The ostrich is one of the most versatile birds on the planet today. Though it cannot fly, this is compensated by its speed on the ground as it either pursues intruders from its nest or flees from predators. Visitors worldwide flock to ostrich sanctuaries to admire its elegant beauty and enjoy a meal of ostrich eggs or buy merchandise made out of ostrich skin or feathers. The ostrich is also subject to the myth that this bird buries its head in the sand when it senses danger. Among earth's extant bird species, the ostrich lays the largest egg. Ostrich eggs weigh 1.4 kilograms and are 13 centimeters wide and 15 centimeters long.
The Ostrich belongs to the genus Struthioniformes which also includes the kiwi, emu, and moa among others. The eogruids, which are flightless birds, had coexisted with the ostrich species until stiff competition may have caused the extinction of the eogruids. Fossil extracts have shown that ostrich-like birds may have originated from Europe. These are Palaeotis and Remiornis. Sub species of the ostrich are found in various parts of the world, the red-necked ostrich is found in North Africa, the South African Ostrich in Southern Africa, the Masai ostrich in East Africa. The Arabian Ostrich in the Arabian Peninsula is now extinct.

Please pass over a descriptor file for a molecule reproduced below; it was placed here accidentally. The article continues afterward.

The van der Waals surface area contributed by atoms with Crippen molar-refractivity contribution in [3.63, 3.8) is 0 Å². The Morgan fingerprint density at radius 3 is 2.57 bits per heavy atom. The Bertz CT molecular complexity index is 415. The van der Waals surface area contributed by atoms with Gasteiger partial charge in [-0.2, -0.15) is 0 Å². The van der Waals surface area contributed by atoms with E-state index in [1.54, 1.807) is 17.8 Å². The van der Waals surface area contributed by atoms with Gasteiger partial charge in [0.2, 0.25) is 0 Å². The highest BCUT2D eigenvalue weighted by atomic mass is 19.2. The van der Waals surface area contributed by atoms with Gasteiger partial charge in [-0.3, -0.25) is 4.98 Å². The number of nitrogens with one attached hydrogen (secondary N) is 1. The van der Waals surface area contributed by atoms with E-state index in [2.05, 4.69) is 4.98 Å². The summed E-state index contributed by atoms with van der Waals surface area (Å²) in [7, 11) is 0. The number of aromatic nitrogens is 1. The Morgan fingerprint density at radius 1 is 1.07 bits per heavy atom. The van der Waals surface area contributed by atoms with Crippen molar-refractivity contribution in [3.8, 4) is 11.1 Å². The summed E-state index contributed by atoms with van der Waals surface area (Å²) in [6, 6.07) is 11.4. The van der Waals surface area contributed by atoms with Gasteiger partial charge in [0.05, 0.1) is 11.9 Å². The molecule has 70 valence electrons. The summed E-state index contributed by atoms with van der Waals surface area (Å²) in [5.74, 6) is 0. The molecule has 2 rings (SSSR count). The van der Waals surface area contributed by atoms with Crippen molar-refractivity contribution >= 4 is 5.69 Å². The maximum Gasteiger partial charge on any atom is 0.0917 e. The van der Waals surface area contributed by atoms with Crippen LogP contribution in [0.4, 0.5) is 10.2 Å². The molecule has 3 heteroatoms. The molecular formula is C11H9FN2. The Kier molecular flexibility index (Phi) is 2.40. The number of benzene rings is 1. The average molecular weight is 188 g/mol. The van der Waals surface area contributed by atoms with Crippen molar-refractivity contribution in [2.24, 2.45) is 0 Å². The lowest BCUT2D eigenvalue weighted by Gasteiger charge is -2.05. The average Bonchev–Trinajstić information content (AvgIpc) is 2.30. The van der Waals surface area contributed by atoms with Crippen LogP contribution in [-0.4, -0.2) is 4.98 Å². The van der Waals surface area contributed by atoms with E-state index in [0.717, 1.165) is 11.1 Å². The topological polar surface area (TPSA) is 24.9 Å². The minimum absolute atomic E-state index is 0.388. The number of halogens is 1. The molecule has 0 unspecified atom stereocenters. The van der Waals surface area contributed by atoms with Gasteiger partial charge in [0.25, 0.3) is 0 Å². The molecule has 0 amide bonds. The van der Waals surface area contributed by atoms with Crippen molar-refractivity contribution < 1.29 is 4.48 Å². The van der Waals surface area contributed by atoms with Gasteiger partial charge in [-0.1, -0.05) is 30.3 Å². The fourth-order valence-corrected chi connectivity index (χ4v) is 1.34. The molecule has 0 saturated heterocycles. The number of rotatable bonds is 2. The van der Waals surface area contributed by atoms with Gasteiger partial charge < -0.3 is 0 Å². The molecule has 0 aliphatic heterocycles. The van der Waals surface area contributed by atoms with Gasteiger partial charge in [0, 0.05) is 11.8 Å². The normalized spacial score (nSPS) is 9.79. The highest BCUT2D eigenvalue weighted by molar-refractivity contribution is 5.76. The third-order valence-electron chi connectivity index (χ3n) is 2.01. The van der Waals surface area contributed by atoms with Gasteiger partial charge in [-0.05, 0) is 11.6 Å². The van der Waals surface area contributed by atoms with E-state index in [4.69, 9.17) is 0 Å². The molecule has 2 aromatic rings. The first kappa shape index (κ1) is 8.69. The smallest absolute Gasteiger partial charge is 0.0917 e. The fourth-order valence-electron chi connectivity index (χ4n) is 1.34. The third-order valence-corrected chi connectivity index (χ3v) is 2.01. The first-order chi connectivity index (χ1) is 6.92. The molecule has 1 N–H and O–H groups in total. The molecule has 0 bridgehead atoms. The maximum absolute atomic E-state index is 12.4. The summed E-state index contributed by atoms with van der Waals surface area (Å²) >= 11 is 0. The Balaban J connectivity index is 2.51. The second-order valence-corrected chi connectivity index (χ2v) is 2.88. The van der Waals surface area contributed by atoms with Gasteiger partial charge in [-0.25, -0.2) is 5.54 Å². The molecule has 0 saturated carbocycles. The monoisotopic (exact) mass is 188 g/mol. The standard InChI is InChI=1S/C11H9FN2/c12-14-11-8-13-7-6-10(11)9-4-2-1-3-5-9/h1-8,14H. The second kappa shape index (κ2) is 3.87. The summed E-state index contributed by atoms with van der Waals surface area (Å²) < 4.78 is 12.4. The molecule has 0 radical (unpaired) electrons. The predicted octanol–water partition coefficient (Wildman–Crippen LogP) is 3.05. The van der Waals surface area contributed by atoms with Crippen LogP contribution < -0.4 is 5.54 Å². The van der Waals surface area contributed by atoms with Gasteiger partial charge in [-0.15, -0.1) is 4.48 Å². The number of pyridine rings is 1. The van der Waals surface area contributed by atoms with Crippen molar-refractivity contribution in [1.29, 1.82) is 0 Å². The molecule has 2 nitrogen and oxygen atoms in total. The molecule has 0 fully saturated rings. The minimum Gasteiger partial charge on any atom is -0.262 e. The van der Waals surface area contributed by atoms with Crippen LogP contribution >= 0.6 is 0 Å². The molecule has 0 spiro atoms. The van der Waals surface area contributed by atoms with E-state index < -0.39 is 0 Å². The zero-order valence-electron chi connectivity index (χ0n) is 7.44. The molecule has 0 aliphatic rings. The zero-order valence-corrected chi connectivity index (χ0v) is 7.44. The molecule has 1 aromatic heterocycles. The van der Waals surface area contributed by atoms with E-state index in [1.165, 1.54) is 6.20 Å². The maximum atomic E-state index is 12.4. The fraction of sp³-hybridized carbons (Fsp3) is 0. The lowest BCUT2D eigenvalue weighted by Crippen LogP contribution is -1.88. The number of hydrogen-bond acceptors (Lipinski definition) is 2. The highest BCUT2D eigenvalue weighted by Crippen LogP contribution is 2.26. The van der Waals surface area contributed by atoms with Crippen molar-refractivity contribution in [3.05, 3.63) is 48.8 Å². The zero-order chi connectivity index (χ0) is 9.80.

The common features of an ostrich is the long neck and the large eyes plus the featherless legs that are long and deadly. The male ostrich can weigh up to 115 kilograms while the female ostrich 100 kilograms. There is also a difference in the height, 2.1 to 2.9 meters for male ostrich and 1.7 to 2.0 meters for the female ostrich. Red or gray skin is present in some subspecies of the ostrich. The legs of an ostrich have two toes which help it run at faster speeds. Ostrich feathers are soft and only offers insulation while its sternum is flat. Unlike other birds, the ostrich has three stomachs, and a separate waste disposal mechanism as urine and solid waste is expelled separate while the male ostrich has a reproductive organ that is retractable.
Behavior, Habitat and Mating
Ostrich tend to avoid contact with predators by using its excellent eyesight to spot them and use its long legs to flee. Ostrich legs are deadly weapons when the bird is cornered as it can kill with one forward swing at an intruder. Ostrich feeds on grass, shrubs, seeds, flowers, and locusts. Since the ostrich can adapt, thanks to its versatile physiological features, to dry regions, it can go without water for some days. The ostrich usually travels along with other grazing animals in pairs. The female ostrich becomes sexually mature at an early stage than the male ostrich. However the ostrich takes 2-4 years to attain sexual maturity. Male ostrich will fight for mating rights and the victor mates in privacy after courting it. The ostrich will then lay eggs and proceed to incubate them for 35 to 45 days under constant protection against predators. The ostrich can live up to 45 years.